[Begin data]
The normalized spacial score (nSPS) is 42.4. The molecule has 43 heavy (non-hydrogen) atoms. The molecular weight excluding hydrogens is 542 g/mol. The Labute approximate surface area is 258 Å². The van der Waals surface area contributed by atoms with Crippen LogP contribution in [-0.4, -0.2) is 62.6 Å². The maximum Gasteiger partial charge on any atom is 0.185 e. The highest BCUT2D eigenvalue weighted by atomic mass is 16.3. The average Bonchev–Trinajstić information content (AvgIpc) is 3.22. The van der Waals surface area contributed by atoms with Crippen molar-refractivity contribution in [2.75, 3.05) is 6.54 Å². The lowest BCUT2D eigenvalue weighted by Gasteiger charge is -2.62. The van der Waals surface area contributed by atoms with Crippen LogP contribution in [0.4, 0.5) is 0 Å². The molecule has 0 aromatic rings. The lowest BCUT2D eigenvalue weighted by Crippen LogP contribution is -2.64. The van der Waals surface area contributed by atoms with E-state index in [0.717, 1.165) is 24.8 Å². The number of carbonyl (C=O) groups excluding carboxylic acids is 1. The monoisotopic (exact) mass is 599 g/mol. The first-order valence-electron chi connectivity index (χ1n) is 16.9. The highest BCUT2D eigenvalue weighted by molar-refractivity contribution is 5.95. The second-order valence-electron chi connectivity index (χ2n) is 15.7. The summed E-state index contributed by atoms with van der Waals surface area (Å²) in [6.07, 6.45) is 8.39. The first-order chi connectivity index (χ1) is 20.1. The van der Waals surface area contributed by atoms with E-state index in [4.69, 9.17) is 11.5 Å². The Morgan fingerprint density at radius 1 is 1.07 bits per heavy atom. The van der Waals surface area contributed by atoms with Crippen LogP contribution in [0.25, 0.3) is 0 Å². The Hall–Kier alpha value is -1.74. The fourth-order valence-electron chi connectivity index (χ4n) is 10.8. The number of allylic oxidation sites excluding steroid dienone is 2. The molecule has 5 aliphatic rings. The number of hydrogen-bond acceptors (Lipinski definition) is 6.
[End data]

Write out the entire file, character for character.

The normalized spacial score (nSPS) is 42.4. The molecule has 43 heavy (non-hydrogen) atoms. The molecular weight excluding hydrogens is 542 g/mol. The Labute approximate surface area is 258 Å². The van der Waals surface area contributed by atoms with Crippen LogP contribution in [-0.4, -0.2) is 62.6 Å². The maximum Gasteiger partial charge on any atom is 0.185 e. The highest BCUT2D eigenvalue weighted by atomic mass is 16.3. The average Bonchev–Trinajstić information content (AvgIpc) is 3.22. The van der Waals surface area contributed by atoms with Crippen molar-refractivity contribution in [2.75, 3.05) is 6.54 Å². The lowest BCUT2D eigenvalue weighted by Gasteiger charge is -2.62. The van der Waals surface area contributed by atoms with Crippen LogP contribution in [0.4, 0.5) is 0 Å². The molecule has 0 aromatic rings. The lowest BCUT2D eigenvalue weighted by Crippen LogP contribution is -2.64. The van der Waals surface area contributed by atoms with E-state index in [0.717, 1.165) is 24.8 Å². The number of carbonyl (C=O) groups excluding carboxylic acids is 1. The monoisotopic (exact) mass is 599 g/mol. The first-order valence-electron chi connectivity index (χ1n) is 16.9. The highest BCUT2D eigenvalue weighted by molar-refractivity contribution is 5.95. The second-order valence-electron chi connectivity index (χ2n) is 15.7. The summed E-state index contributed by atoms with van der Waals surface area (Å²) in [6.07, 6.45) is 8.39. The first-order chi connectivity index (χ1) is 20.1. The van der Waals surface area contributed by atoms with E-state index in [4.69, 9.17) is 11.5 Å². The Morgan fingerprint density at radius 1 is 1.07 bits per heavy atom. The van der Waals surface area contributed by atoms with Crippen LogP contribution in [0.25, 0.3) is 0 Å². The Hall–Kier alpha value is -1.74. The fourth-order valence-electron chi connectivity index (χ4n) is 10.8. The number of allylic oxidation sites excluding steroid dienone is 2. The molecule has 5 aliphatic rings. The number of hydrogen-bond acceptors (Lipinski definition) is 6.